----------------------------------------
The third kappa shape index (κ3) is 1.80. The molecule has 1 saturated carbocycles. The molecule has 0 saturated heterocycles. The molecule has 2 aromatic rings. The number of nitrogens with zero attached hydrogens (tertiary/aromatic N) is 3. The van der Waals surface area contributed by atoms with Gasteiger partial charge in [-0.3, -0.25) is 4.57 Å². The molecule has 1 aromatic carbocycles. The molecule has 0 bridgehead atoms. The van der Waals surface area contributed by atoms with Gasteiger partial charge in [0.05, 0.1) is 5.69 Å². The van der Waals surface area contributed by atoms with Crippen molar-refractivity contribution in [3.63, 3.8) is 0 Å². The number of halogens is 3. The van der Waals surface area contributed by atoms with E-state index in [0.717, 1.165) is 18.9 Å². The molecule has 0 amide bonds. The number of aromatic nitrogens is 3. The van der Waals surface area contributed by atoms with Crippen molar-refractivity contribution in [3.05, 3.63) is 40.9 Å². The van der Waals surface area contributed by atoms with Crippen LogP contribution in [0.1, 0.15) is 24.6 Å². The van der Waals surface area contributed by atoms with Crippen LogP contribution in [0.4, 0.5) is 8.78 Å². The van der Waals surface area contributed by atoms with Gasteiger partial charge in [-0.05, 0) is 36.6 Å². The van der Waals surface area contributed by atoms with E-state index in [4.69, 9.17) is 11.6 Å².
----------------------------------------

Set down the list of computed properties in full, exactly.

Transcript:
The third kappa shape index (κ3) is 1.80. The molecule has 1 saturated carbocycles. The molecule has 0 saturated heterocycles. The molecule has 2 aromatic rings. The number of nitrogens with zero attached hydrogens (tertiary/aromatic N) is 3. The van der Waals surface area contributed by atoms with Gasteiger partial charge in [-0.3, -0.25) is 4.57 Å². The molecule has 1 aromatic carbocycles. The molecule has 0 bridgehead atoms. The van der Waals surface area contributed by atoms with Gasteiger partial charge in [0.05, 0.1) is 5.69 Å². The van der Waals surface area contributed by atoms with Crippen molar-refractivity contribution in [3.63, 3.8) is 0 Å². The number of halogens is 3. The van der Waals surface area contributed by atoms with E-state index in [0.717, 1.165) is 18.9 Å². The molecule has 0 amide bonds. The number of aromatic nitrogens is 3. The van der Waals surface area contributed by atoms with Crippen molar-refractivity contribution in [3.05, 3.63) is 40.9 Å². The van der Waals surface area contributed by atoms with Crippen LogP contribution in [0.1, 0.15) is 24.6 Å². The van der Waals surface area contributed by atoms with Crippen LogP contribution in [0.4, 0.5) is 8.78 Å². The van der Waals surface area contributed by atoms with Gasteiger partial charge in [-0.05, 0) is 36.6 Å². The van der Waals surface area contributed by atoms with E-state index in [4.69, 9.17) is 11.6 Å².